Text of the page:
The 10 Commandments for Using Humour in Public Speaking
With great humour comes great responsibility…use it wisely!
I’ve also mentioned previously that humour, used poorly can have catastrophic effects, and I’ve used the example of the contrast between Dick Costolo’s tweet sent the night before he started as COO at Twitter, and Justine Sacco’s tweet sent before she boarded a flight from Heathrow to South Africa. His was witty, funny and reflected a sense of humour that would contribute to him achieving promotion to the role of CEO. Her’s was a car crash of poor judgement and poor humour that’s worth taking a closer look at, (for the unbelievable chain of events that followed), before I give you my 10 commandments for using humour in public speaking.
140 Characters from Disaster…
“As she made the long journey from New York to South Africa, to visit family during the holidays in 2013, Justine Sacco, 30 years old and the senior director of corporate communications at IAC, began tweeting acerbic little jokes about the indignities of travel.”
This is the one that really kicked things off…
“Going to Africa. Hope I don’t get AIDS. Just kidding. I’m white!”
“She chuckled to herself as she pressed send on this last one, then wandered around Heathrow’s international terminal for half an hour, sporadically checking her phone. No one replied, which didn’t surprise her. She had only 170 Twitter followers.
Sacco boarded the plane. It was an 11-hour flight, so she slept. When the plane landed in Cape Town and was taxiing on the runway, she turned on her phone. Right away, she got a text from someone she hadn’t spoken to since high school: “I’m so sorry to see what’s happening.” Sacco looked at it, baffled.”
“Sacco’s Twitter feed had become a horror show. “In light of @Justine-Sacco disgusting racist tweet, I’m donating to @care today” and “How did @JustineSacco get a PR job?! Her level of racist ignorance belongs on Fox News. #AIDS can affect anyone!” and “I’m an IAC employee and I don’t want @JustineSacco doing any communications on our behalf ever again. Ever.” And then one from her employer, IAC, the corporate owner of The Daily Beast, OKCupid and Vimeo: “This is an outrageous, offensive comment. Employee in question currently unreachable on an intl flight.”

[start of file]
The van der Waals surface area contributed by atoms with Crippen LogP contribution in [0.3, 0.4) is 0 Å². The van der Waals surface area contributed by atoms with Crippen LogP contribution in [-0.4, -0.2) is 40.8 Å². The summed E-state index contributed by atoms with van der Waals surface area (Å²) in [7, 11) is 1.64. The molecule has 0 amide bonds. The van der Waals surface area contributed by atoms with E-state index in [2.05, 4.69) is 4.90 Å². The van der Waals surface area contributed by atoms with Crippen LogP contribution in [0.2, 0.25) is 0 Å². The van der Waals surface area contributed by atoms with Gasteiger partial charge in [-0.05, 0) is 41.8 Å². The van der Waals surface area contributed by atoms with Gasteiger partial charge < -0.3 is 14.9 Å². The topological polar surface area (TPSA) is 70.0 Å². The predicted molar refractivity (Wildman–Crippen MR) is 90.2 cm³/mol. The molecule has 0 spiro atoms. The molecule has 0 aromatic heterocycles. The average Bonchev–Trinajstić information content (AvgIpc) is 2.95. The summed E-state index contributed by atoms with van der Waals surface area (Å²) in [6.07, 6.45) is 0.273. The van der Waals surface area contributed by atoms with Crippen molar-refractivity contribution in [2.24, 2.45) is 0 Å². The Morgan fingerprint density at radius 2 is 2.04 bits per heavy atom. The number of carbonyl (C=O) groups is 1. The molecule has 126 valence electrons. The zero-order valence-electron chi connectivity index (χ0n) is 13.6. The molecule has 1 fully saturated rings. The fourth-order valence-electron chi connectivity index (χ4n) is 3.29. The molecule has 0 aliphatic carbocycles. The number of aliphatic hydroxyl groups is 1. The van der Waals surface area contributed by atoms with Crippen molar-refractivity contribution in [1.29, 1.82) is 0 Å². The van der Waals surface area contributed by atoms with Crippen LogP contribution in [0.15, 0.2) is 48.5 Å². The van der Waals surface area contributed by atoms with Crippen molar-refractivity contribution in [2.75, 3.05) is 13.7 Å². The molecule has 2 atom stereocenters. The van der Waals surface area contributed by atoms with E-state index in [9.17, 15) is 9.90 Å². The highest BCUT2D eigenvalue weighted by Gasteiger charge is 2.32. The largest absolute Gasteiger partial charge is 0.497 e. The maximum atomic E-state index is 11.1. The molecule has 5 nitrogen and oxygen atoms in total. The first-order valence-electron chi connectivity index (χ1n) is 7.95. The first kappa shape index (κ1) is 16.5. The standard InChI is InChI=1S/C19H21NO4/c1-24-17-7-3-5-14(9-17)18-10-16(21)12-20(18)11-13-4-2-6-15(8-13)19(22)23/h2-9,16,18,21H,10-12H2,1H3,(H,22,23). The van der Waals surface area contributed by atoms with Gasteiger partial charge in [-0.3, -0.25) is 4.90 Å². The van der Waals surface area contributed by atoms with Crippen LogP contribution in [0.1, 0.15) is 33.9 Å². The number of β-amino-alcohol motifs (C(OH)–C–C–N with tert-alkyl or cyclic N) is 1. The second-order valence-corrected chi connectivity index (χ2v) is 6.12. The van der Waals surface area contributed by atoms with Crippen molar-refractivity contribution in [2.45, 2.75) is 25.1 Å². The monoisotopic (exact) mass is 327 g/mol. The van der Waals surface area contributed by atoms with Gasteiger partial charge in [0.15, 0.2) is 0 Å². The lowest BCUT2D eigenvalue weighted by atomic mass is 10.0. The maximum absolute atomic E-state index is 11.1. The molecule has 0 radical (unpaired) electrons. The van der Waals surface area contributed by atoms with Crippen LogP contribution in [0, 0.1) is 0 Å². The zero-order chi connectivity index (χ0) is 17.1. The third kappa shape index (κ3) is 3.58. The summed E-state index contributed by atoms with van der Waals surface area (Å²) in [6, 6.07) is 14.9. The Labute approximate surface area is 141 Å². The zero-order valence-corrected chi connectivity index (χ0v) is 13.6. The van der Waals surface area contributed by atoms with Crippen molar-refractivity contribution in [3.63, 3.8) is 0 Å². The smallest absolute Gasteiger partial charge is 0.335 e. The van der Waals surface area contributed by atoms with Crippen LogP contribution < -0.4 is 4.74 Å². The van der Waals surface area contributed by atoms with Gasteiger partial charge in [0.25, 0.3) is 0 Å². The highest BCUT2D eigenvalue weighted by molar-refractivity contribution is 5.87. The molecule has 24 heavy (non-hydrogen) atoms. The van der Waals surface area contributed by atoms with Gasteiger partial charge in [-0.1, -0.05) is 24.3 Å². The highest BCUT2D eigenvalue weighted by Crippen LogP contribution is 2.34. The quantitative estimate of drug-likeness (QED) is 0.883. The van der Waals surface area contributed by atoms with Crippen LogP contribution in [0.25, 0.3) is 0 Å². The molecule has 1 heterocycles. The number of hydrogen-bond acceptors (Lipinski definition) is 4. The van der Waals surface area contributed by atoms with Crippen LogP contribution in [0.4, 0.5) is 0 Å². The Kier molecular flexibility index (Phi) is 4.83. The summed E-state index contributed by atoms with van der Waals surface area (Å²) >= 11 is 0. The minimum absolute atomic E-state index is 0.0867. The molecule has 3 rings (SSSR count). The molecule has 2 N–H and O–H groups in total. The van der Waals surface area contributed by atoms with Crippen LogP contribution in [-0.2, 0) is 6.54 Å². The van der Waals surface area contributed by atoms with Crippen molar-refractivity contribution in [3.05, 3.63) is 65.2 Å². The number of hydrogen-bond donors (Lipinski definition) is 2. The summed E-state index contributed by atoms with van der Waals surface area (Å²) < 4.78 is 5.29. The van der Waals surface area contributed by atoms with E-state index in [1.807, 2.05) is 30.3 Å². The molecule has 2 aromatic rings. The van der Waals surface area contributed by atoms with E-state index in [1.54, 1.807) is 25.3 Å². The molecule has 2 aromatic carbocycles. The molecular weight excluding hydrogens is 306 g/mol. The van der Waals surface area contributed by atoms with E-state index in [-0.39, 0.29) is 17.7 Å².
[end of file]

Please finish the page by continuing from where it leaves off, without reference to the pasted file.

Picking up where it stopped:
The anger soon turned to excitement: “We are about to watch this @JustineSacco bitch get fired. In REAL time. Before she even KNOWS she’s getting fired.”
“The furor over Sacco’s tweet had become not just an ideological crusade against her perceived bigotry but also a form of idle entertainment. Her complete ignorance of her predicament for those 11 hours lent the episode both dramatic irony and a pleasing narrative arc. As Sacco’s flight traversed the length of Africa, a hashtag began to trend worldwide: #HasJustineLandedYet.”
By the time Sacco had touched down, tens of thousands of angry tweets had been sent in response to her joke. Hannah, meanwhile, frantically deleted her friend’s tweet and her account — Sacco didn’t want to look — but it was far too late. “Sorry @JustineSacco,” wrote one Twitter user, “your tweet lives on forever.”
Jon goes on to talk about other ‘Tweetastrophes’ in the full article here.
The 10 Commandments
THREES to succeed – THREES is the model that Melvin Heilitzer came up with to cover the essential ingredients of any joke, which are: T = Target, H = Hostility, R = Realism, E = Exaggeration, E = Emotion and S = Surprise. You can pick up a free guide to using the THREES formula here
Relevant – the humour must be connected back to the presentation you are doing.
Add value – it needs to move the argument forward.
Know your audience – to make sure you don’t say anything offensive you need to do your prep on the audience.
Short and sweet – there is a rule in comedy which says the longer the setup, the bigger the punch line has to be, so only give as much information as the audience needs to setup the joke.
Be nice – it’s fine to be a little cheeky, and poke fun, but it’s not good to be mean to anyone.
Laugh last – please, please don’t laugh at your own jokes, (especially not before the audience has got it.
Overdo it (Don’t) – keep your humour to a reasonable amount. Around 3-5 jokes for every fifteen minute presentation.
No Repetition – Do not repeat, I said do not repeat the same joke twice.
Don’t kill the laugh – You must let the audiences’ laughter begin to subside before you talk, if you don’t they will stop laughing to hear what your saying and, if it keeps happening, you will condition the audience not to laugh.
Well there you go. My 10 Commandments for using humour in presentations and public speaking.
Thanks for reading!